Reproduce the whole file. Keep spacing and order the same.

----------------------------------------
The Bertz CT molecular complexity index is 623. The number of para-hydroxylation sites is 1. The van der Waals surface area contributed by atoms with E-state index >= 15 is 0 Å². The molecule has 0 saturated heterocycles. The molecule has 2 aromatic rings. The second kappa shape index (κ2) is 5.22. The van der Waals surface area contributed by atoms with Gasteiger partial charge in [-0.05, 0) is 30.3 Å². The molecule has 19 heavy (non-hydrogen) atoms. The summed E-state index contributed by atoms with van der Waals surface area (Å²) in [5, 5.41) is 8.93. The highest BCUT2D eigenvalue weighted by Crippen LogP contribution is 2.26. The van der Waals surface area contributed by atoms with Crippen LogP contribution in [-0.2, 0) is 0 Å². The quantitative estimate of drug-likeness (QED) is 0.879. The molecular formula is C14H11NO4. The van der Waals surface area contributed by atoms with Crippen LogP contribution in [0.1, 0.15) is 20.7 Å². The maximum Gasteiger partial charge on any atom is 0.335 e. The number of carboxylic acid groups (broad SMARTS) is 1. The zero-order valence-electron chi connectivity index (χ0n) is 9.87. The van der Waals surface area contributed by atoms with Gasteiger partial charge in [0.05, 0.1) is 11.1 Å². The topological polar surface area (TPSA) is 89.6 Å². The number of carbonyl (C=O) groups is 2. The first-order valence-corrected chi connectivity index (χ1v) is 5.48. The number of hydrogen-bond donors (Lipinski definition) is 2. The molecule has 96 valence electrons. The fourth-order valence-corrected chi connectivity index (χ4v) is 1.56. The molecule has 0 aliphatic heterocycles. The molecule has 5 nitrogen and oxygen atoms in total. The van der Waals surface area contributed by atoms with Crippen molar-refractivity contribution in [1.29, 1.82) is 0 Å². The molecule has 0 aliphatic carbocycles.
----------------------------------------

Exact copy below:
The Bertz CT molecular complexity index is 623. The number of para-hydroxylation sites is 1. The van der Waals surface area contributed by atoms with E-state index >= 15 is 0 Å². The molecule has 0 saturated heterocycles. The molecule has 2 aromatic rings. The second kappa shape index (κ2) is 5.22. The van der Waals surface area contributed by atoms with Gasteiger partial charge in [-0.05, 0) is 30.3 Å². The molecule has 19 heavy (non-hydrogen) atoms. The summed E-state index contributed by atoms with van der Waals surface area (Å²) in [5, 5.41) is 8.93. The highest BCUT2D eigenvalue weighted by Crippen LogP contribution is 2.26. The van der Waals surface area contributed by atoms with Crippen LogP contribution in [-0.2, 0) is 0 Å². The quantitative estimate of drug-likeness (QED) is 0.879. The molecular formula is C14H11NO4. The van der Waals surface area contributed by atoms with Crippen LogP contribution in [0.1, 0.15) is 20.7 Å². The maximum Gasteiger partial charge on any atom is 0.335 e. The number of carboxylic acid groups (broad SMARTS) is 1. The zero-order valence-electron chi connectivity index (χ0n) is 9.87. The van der Waals surface area contributed by atoms with Gasteiger partial charge in [0.05, 0.1) is 11.1 Å². The topological polar surface area (TPSA) is 89.6 Å². The number of carbonyl (C=O) groups is 2. The first-order valence-corrected chi connectivity index (χ1v) is 5.48. The number of hydrogen-bond donors (Lipinski definition) is 2. The molecule has 96 valence electrons. The fourth-order valence-corrected chi connectivity index (χ4v) is 1.56. The molecule has 0 aliphatic heterocycles. The molecule has 5 nitrogen and oxygen atoms in total. The van der Waals surface area contributed by atoms with Crippen molar-refractivity contribution in [1.29, 1.82) is 0 Å². The molecule has 0 aliphatic carbocycles.